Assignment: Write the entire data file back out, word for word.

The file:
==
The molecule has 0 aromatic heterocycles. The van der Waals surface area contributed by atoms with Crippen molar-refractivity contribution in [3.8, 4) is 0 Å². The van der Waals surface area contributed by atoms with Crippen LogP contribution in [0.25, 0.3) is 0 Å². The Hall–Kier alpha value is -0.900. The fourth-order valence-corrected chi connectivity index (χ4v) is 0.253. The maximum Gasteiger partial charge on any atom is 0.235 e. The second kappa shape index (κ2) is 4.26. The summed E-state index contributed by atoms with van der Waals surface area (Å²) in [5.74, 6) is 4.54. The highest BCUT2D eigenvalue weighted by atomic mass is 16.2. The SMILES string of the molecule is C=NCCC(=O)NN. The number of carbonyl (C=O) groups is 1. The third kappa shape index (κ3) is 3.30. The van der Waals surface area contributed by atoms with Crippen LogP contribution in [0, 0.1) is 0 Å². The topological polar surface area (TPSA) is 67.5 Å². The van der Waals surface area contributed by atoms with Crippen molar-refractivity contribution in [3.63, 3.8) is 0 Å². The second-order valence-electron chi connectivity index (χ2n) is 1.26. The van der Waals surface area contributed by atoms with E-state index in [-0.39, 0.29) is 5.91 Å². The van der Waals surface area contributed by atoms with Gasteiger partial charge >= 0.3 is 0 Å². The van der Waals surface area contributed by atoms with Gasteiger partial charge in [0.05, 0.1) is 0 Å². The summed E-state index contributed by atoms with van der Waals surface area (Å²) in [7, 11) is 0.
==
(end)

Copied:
The molecule has 0 aromatic heterocycles. The van der Waals surface area contributed by atoms with Crippen molar-refractivity contribution in [3.8, 4) is 0 Å². The van der Waals surface area contributed by atoms with Crippen LogP contribution in [0.25, 0.3) is 0 Å². The Hall–Kier alpha value is -0.900. The fourth-order valence-corrected chi connectivity index (χ4v) is 0.253. The maximum Gasteiger partial charge on any atom is 0.235 e. The second kappa shape index (κ2) is 4.26. The summed E-state index contributed by atoms with van der Waals surface area (Å²) in [5.74, 6) is 4.54. The highest BCUT2D eigenvalue weighted by atomic mass is 16.2. The SMILES string of the molecule is C=NCCC(=O)NN. The number of carbonyl (C=O) groups is 1. The third kappa shape index (κ3) is 3.30. The van der Waals surface area contributed by atoms with Crippen LogP contribution in [0, 0.1) is 0 Å². The topological polar surface area (TPSA) is 67.5 Å². The van der Waals surface area contributed by atoms with Crippen molar-refractivity contribution in [3.63, 3.8) is 0 Å². The second-order valence-electron chi connectivity index (χ2n) is 1.26. The van der Waals surface area contributed by atoms with E-state index in [-0.39, 0.29) is 5.91 Å². The van der Waals surface area contributed by atoms with Gasteiger partial charge >= 0.3 is 0 Å². The van der Waals surface area contributed by atoms with Gasteiger partial charge in [0.05, 0.1) is 0 Å². The summed E-state index contributed by atoms with van der Waals surface area (Å²) in [7, 11) is 0.